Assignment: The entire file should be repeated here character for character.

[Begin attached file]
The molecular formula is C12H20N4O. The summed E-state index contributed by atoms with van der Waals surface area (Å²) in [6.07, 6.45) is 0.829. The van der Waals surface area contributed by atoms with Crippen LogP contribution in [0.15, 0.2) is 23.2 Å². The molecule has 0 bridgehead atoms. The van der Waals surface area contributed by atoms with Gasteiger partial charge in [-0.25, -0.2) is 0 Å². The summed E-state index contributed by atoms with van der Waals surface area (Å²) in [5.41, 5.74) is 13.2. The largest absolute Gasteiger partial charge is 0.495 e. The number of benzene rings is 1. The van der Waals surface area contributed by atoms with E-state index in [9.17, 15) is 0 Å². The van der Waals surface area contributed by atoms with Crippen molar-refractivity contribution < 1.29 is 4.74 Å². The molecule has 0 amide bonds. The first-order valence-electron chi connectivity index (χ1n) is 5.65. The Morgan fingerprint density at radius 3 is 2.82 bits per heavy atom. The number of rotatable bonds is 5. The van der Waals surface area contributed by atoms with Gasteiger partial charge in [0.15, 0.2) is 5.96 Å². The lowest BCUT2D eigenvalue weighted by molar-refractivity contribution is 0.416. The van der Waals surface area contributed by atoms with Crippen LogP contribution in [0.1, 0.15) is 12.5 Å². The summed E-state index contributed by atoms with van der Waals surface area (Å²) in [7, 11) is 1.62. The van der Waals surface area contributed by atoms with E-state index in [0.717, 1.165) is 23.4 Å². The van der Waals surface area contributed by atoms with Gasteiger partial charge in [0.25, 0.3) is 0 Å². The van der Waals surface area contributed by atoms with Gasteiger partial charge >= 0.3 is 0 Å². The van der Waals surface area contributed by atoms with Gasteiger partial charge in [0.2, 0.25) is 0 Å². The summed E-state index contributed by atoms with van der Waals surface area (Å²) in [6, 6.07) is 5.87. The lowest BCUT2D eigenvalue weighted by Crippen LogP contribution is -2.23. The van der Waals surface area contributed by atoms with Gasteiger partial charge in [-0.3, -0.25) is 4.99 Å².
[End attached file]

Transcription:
The molecular formula is C12H20N4O. The summed E-state index contributed by atoms with van der Waals surface area (Å²) in [6.07, 6.45) is 0.829. The van der Waals surface area contributed by atoms with Crippen LogP contribution in [0.15, 0.2) is 23.2 Å². The molecule has 0 bridgehead atoms. The van der Waals surface area contributed by atoms with Gasteiger partial charge in [-0.25, -0.2) is 0 Å². The summed E-state index contributed by atoms with van der Waals surface area (Å²) in [5.41, 5.74) is 13.2. The largest absolute Gasteiger partial charge is 0.495 e. The number of benzene rings is 1. The van der Waals surface area contributed by atoms with E-state index in [9.17, 15) is 0 Å². The van der Waals surface area contributed by atoms with Crippen molar-refractivity contribution < 1.29 is 4.74 Å². The molecule has 0 amide bonds. The first-order valence-electron chi connectivity index (χ1n) is 5.65. The Morgan fingerprint density at radius 3 is 2.82 bits per heavy atom. The number of rotatable bonds is 5. The van der Waals surface area contributed by atoms with Gasteiger partial charge in [0.15, 0.2) is 5.96 Å². The lowest BCUT2D eigenvalue weighted by molar-refractivity contribution is 0.416. The van der Waals surface area contributed by atoms with Crippen LogP contribution in [0.1, 0.15) is 12.5 Å². The summed E-state index contributed by atoms with van der Waals surface area (Å²) in [7, 11) is 1.62. The van der Waals surface area contributed by atoms with E-state index in [0.717, 1.165) is 23.4 Å². The van der Waals surface area contributed by atoms with Gasteiger partial charge in [0.25, 0.3) is 0 Å². The van der Waals surface area contributed by atoms with Gasteiger partial charge >= 0.3 is 0 Å². The van der Waals surface area contributed by atoms with Gasteiger partial charge in [0.2, 0.25) is 0 Å². The summed E-state index contributed by atoms with van der Waals surface area (Å²) in [6, 6.07) is 5.87. The lowest BCUT2D eigenvalue weighted by Crippen LogP contribution is -2.23. The van der Waals surface area contributed by atoms with Gasteiger partial charge in [-0.3, -0.25) is 4.99 Å².